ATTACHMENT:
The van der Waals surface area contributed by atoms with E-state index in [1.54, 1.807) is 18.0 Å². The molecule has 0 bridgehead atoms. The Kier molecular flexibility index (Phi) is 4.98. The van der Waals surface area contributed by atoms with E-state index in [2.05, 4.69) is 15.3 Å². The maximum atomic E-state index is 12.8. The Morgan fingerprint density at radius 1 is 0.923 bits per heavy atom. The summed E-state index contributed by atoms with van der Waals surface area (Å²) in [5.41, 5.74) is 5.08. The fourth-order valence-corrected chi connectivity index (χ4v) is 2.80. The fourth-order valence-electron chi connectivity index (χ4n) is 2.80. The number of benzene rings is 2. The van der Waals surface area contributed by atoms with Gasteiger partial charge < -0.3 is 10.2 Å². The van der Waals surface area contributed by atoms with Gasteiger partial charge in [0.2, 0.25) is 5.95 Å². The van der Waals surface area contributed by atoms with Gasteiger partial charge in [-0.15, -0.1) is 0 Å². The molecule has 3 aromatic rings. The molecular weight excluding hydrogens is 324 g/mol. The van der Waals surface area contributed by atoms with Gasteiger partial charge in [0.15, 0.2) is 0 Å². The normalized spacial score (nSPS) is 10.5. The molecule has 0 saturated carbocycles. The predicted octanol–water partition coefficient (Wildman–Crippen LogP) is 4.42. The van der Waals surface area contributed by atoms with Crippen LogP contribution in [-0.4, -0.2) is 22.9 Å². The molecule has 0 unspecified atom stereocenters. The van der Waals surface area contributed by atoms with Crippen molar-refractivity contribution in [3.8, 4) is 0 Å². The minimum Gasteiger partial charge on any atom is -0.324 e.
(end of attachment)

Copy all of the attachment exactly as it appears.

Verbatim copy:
The van der Waals surface area contributed by atoms with E-state index in [1.54, 1.807) is 18.0 Å². The molecule has 0 bridgehead atoms. The Kier molecular flexibility index (Phi) is 4.98. The van der Waals surface area contributed by atoms with E-state index in [2.05, 4.69) is 15.3 Å². The maximum atomic E-state index is 12.8. The Morgan fingerprint density at radius 1 is 0.923 bits per heavy atom. The summed E-state index contributed by atoms with van der Waals surface area (Å²) in [5.41, 5.74) is 5.08. The fourth-order valence-corrected chi connectivity index (χ4v) is 2.80. The fourth-order valence-electron chi connectivity index (χ4n) is 2.80. The number of benzene rings is 2. The van der Waals surface area contributed by atoms with Gasteiger partial charge < -0.3 is 10.2 Å². The van der Waals surface area contributed by atoms with Gasteiger partial charge in [0.2, 0.25) is 5.95 Å². The van der Waals surface area contributed by atoms with Gasteiger partial charge in [-0.15, -0.1) is 0 Å². The molecule has 3 aromatic rings. The molecular weight excluding hydrogens is 324 g/mol. The van der Waals surface area contributed by atoms with Gasteiger partial charge in [0.15, 0.2) is 0 Å². The normalized spacial score (nSPS) is 10.5. The molecule has 0 saturated carbocycles. The predicted octanol–water partition coefficient (Wildman–Crippen LogP) is 4.42. The van der Waals surface area contributed by atoms with Crippen LogP contribution in [-0.4, -0.2) is 22.9 Å². The molecule has 0 unspecified atom stereocenters. The van der Waals surface area contributed by atoms with Crippen molar-refractivity contribution in [3.8, 4) is 0 Å². The minimum Gasteiger partial charge on any atom is -0.324 e.